(Reuters) – Already halfway to a bear market, emerging market stocks face slumping commodities prices and what looks very much like a global trade slowdown.
Benchmark shares in emerging markets are slumping, with the MSCI Emerging Markets index down 10 percent from its January peak, halfway to the 20 percent fall that qualifies as a bear market.
While this is in contrast to strong gains in developed markets, which have been well supported by quantitative easing by major central banks, a quick look at data released by China over the weekend reveals the underlying reasons.
Overall exports by China showed their lowest rate of growth in nearly a year in May and, importantly, shipments to the U.S. and the European Union fell outright for the third month running. Imports into China also fell by 0.3 percent, against expectations of a 6 percent rise.
And with less demand for exports from its major trading partners, China is sucking in less raw commodities, with imports into China of everything from copper to coal falling sharply. In fact, China is struggling with its own brand of deflation, that of producer prices, which fell at a 2.9 percent annual rate in May. Producer prices in China have now been falling for 15 straight months, three months longer than a similar decline during the financial crisis.
The overall picture is of slowing growth, and slowing demand, both for China’s products and for the things which have benefited so much from its decades of frenetic development.
That’s not just bad news for China, and unsurprisingly other emerging markets are suffering alongside. India’s rupee fell to an all-time low on Monday, while the South African rand, which is tightly correlated to demand for gold and other natural resources, fell by 2.2 percent.
Much of the commentary on the emerging markets slump has centered on the idea that they are being hurt by fears of a withdrawal of stimulus by the Federal Reserve, the so-called “taper” under which the U.S. central bank might later this year shave back its monthly bond purchases. That would indeed hurt emerging markets if it happened, but it is far from clear that it will, as the U.S. is still struggling with under-employment and falling and below-target inflation.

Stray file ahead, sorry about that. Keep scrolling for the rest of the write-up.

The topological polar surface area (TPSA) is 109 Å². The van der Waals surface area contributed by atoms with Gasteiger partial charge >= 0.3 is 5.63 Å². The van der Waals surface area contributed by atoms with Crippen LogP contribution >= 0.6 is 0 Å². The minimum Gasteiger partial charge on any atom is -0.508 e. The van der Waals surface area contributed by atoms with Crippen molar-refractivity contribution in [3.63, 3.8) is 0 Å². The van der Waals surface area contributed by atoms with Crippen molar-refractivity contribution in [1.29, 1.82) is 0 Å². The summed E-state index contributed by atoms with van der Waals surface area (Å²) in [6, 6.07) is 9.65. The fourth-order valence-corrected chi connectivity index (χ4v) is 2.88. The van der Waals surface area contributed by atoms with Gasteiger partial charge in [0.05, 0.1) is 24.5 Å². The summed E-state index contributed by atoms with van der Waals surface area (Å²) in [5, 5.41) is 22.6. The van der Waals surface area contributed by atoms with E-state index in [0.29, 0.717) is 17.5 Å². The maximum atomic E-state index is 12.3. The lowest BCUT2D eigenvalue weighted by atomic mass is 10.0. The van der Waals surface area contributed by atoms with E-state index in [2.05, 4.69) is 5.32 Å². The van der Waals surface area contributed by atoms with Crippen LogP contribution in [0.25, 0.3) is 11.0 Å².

Bad news in the U.S. might therefore touch off a bit of an emerging markets relief rally, but don’t count on it being sustained.
CARRY TRADES AND VOLATILITY
One culprit behind the poor recent performance of emerging markets is growing bond market volatility and the knock-on effect that that may be having on so-called carry trades, under which investors borrow money cheaply in one currency and then invest it for what they hope will be higher returns elsewhere.
Volatility is the enemy of the carry trade, making it expensive and sometimes ruinous.
And volatility, which had been at rock-bottom lows, has been rising in bond markets, in Japan, the U.S. and Germany. That is especially true in Japan, which may have been a major source of the carry trade and which has experienced a crisis in confidence in the Abenomics campaign to reignite growth.
It is true too that some of the flagging in demand for commodities and for cheap emerging markets exports may be a sign of a longer-term change in the way the global economy functions, with more manufacturing returning to the U.S., which now enjoys cheaper energy.
If so, that might imply longer-term difficulties for the commodity-intensive emerging market economies like South Africa, Brazil and Indonesia, all of which have been able to put off making arguably needed reforms and investments because they have been so handsomely paid for simply growing stuff or digging it out of the ground.
To be sure, even in a world with more U.S. manufacturing you can make a fundamentally good case for long-term emerging market investment. Not only are share market valuations lower there than in the U.S. and Europe, but countries like China are capable of launching self-sustaining consumer-based economies. A disruption of the long-term pattern of concentrating on commodities and exports might actually bring forward the development of domestic markets. Indeed many expect China to respond to a sustained slowdown in growth with stronger policies aimed at just that.
Still, that transition won’t be easy, not if the U.S. recovers and the Fed tapers or if manufacturing migrates back across the Pacific. Nor, ultimately, would another couple of years of slow growth in the U.S. and Europe be very helpful, even if it came along with monetary policy anesthetic.
Halfway to a bear market may end up looking pretty good to emerging market investors in six months’ time.
(James Saft is a Reuters columnist. The opinions expressed are his own)
(At the time of publication, Reuters columnist James Saft did not own any direct investments in securities mentioned in this article. He may be an owner indirectly as an investor in a fund. For previous columns by James Saft, click on)